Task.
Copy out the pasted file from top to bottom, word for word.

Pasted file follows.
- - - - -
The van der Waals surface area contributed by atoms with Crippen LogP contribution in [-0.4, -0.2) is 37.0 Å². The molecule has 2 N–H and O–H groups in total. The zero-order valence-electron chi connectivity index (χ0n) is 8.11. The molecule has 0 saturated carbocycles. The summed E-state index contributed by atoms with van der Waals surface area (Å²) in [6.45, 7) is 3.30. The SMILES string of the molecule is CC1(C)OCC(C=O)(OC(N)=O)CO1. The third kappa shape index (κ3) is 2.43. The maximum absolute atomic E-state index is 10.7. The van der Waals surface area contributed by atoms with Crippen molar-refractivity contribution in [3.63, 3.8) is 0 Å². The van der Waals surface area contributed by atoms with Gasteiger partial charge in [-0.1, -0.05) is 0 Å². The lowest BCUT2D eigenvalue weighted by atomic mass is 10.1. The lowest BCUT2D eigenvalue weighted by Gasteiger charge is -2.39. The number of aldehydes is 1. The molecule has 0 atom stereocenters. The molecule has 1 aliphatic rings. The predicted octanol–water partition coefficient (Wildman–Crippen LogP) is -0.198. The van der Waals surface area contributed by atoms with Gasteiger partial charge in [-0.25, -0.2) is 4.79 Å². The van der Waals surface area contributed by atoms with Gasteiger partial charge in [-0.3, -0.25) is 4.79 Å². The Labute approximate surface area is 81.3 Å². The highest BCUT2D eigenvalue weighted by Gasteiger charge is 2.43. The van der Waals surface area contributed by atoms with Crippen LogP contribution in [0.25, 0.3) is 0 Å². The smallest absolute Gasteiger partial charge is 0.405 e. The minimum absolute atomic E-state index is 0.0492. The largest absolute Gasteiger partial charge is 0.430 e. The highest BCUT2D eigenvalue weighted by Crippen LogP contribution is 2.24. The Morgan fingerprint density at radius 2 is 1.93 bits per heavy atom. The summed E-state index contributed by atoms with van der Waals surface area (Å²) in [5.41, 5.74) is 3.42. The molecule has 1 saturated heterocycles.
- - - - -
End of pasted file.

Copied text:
The van der Waals surface area contributed by atoms with Crippen LogP contribution in [-0.4, -0.2) is 37.0 Å². The molecule has 2 N–H and O–H groups in total. The zero-order valence-electron chi connectivity index (χ0n) is 8.11. The molecule has 0 saturated carbocycles. The summed E-state index contributed by atoms with van der Waals surface area (Å²) in [6.45, 7) is 3.30. The SMILES string of the molecule is CC1(C)OCC(C=O)(OC(N)=O)CO1. The third kappa shape index (κ3) is 2.43. The maximum absolute atomic E-state index is 10.7. The van der Waals surface area contributed by atoms with Crippen molar-refractivity contribution in [3.63, 3.8) is 0 Å². The van der Waals surface area contributed by atoms with Gasteiger partial charge in [-0.1, -0.05) is 0 Å². The lowest BCUT2D eigenvalue weighted by atomic mass is 10.1. The lowest BCUT2D eigenvalue weighted by Gasteiger charge is -2.39. The number of aldehydes is 1. The molecule has 0 atom stereocenters. The molecule has 1 aliphatic rings. The predicted octanol–water partition coefficient (Wildman–Crippen LogP) is -0.198. The van der Waals surface area contributed by atoms with Gasteiger partial charge in [-0.25, -0.2) is 4.79 Å². The van der Waals surface area contributed by atoms with Gasteiger partial charge in [-0.3, -0.25) is 4.79 Å². The Labute approximate surface area is 81.3 Å². The highest BCUT2D eigenvalue weighted by Gasteiger charge is 2.43. The van der Waals surface area contributed by atoms with Crippen LogP contribution in [0.25, 0.3) is 0 Å². The smallest absolute Gasteiger partial charge is 0.405 e. The minimum absolute atomic E-state index is 0.0492. The largest absolute Gasteiger partial charge is 0.430 e. The highest BCUT2D eigenvalue weighted by Crippen LogP contribution is 2.24. The Morgan fingerprint density at radius 2 is 1.93 bits per heavy atom. The summed E-state index contributed by atoms with van der Waals surface area (Å²) in [5.41, 5.74) is 3.42. The molecule has 1 saturated heterocycles.